“Winners have a sense about other winners and you can’t miss the shift in their interest and attention when they encounter another of their own species. Wanting to win is fine – wanting to do the work that it takes to win and to keep at it until you do win is what makes the difference in the end.” Continue reading
by Paul LeRoux
General George Patton, leading U.S. Army general in World War II said, “No one is thinking if everyone is thinking alike.” WARNING – This article will contradict what most believe about speaking to a group. Continue reading
You don’t want to compete with this kid. Believe me. Just watch his intensity as he pitches his business to some of the private equity luminaries in the city. I’m a judge at this event and try not to show my feelings of awe as he answers all the tough questions in a pressure-cooker environment without so much as a flinch. There’s an intimidating team behind him too. They’re all in middle school. Middle school! Continue reading
From the Journal of the Heartland Angels
Yes you can – you CAN measure the future!
According to the Kauffman Foundation, Angel Investors—on average—enjoy a capital gain on three out of ten deals. Out of those—on average—one is a huge blockbuster winner, three—on average—do marginally better than break-even, and the other six—on average—are complete losers. The winner is so huge that, according to Kauffman, Angels do very well indeed—that is, on average.
You may ask, “Hey Jonelis, why all the harping on the word average?” Because average is a fantasy. It doesn’t exist for you. It doesn’t exist for me. It’s a composite of the whole crowd. Continue reading
Whadaya think happens when 15,000 people get behind the entrepreneurs in their own neighborhood? Good things—that’s what happens! Energy. Enthusiasm. Stuff gets done! Lemme tell you about it: Continue reading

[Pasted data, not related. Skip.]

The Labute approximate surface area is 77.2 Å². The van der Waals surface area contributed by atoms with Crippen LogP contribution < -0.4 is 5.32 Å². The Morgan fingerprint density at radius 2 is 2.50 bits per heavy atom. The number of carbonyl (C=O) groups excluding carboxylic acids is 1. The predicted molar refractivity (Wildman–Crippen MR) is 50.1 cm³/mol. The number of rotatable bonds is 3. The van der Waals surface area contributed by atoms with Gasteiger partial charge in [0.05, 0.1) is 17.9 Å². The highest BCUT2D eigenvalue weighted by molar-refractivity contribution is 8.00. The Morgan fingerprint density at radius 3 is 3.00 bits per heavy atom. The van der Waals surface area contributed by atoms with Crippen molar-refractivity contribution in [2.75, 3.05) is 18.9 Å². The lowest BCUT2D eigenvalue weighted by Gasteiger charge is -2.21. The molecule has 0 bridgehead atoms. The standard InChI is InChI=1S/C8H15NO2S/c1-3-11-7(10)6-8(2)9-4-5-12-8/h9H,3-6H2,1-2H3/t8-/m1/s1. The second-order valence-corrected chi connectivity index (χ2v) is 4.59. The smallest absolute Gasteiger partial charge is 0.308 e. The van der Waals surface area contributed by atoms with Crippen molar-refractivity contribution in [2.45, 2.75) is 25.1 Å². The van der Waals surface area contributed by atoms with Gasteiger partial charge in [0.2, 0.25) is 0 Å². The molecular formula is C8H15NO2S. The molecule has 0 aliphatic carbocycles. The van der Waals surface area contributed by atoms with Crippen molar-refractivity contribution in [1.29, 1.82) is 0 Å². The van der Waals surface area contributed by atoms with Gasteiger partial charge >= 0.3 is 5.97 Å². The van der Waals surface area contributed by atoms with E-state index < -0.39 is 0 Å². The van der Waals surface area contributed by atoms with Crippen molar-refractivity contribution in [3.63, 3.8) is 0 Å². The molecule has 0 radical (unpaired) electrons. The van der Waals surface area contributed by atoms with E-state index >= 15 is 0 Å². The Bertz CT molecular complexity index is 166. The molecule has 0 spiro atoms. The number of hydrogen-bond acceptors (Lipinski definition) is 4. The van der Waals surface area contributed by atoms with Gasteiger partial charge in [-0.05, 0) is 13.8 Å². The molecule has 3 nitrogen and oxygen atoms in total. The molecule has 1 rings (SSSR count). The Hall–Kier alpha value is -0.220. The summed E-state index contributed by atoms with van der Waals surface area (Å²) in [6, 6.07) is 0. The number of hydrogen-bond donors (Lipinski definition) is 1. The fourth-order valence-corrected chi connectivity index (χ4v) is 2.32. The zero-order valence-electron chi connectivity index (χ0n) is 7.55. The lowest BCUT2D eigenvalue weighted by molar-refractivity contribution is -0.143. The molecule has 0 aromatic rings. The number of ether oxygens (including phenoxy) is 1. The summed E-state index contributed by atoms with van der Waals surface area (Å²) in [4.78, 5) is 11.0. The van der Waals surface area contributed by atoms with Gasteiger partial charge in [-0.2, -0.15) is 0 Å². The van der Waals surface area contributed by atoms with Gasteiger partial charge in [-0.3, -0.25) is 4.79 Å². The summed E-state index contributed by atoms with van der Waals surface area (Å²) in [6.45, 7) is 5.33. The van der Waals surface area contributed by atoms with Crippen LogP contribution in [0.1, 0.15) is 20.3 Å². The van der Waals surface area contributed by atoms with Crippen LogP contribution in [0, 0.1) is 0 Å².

By: Douglas Yau, PhD
When asked for funding, one of the most frustrating things investors do to a startup company is give them the “Slow No.” What I mean by this is dragging on the process of evaluating, requesting more information, and setting up teleconferences for weeks or months without a clear process for making the decision to invest. Continue reading
Part 1 – by John Jonelis
Is an Angel a fool?
In the world of private equity investing, the order of funding is supposed to go like this:
- Seed Round—that’s friends, family, and fools.
- Angel Round—that’s funding the big initial spurt of growth.
- Venture Round—that’s big funding for massive scaling.
Compare that stack-of-three (above) to a peanut butter and jelly sandwich. Notice that Angels make up the good stuff in the middle. And yes—according to studies by the Kauffman Foundation—Angels make the best money. Continue reading
By Michael Gardiner
Chicago’s startup scene has grown dramatically in recent years. That includes a rapid increase in local accelerators, incubators, tech parks, and similar programs.
The term accelerator is used somewhat loosely, but the prototypical accelerator involves cohorts of between 10 and 20 startups that spend three to four months in a common physical location. Accelerators are sponsoring organizations that provide startups with a combination of small cash investments, intense mentoring, formal and informal networking opportunities, and organized investor pitch events—all designed to dramatically “accelerate” a startup’s development. Typically, graduating companies immediately seek a significant angel investment or venture “A” round funding. Continue reading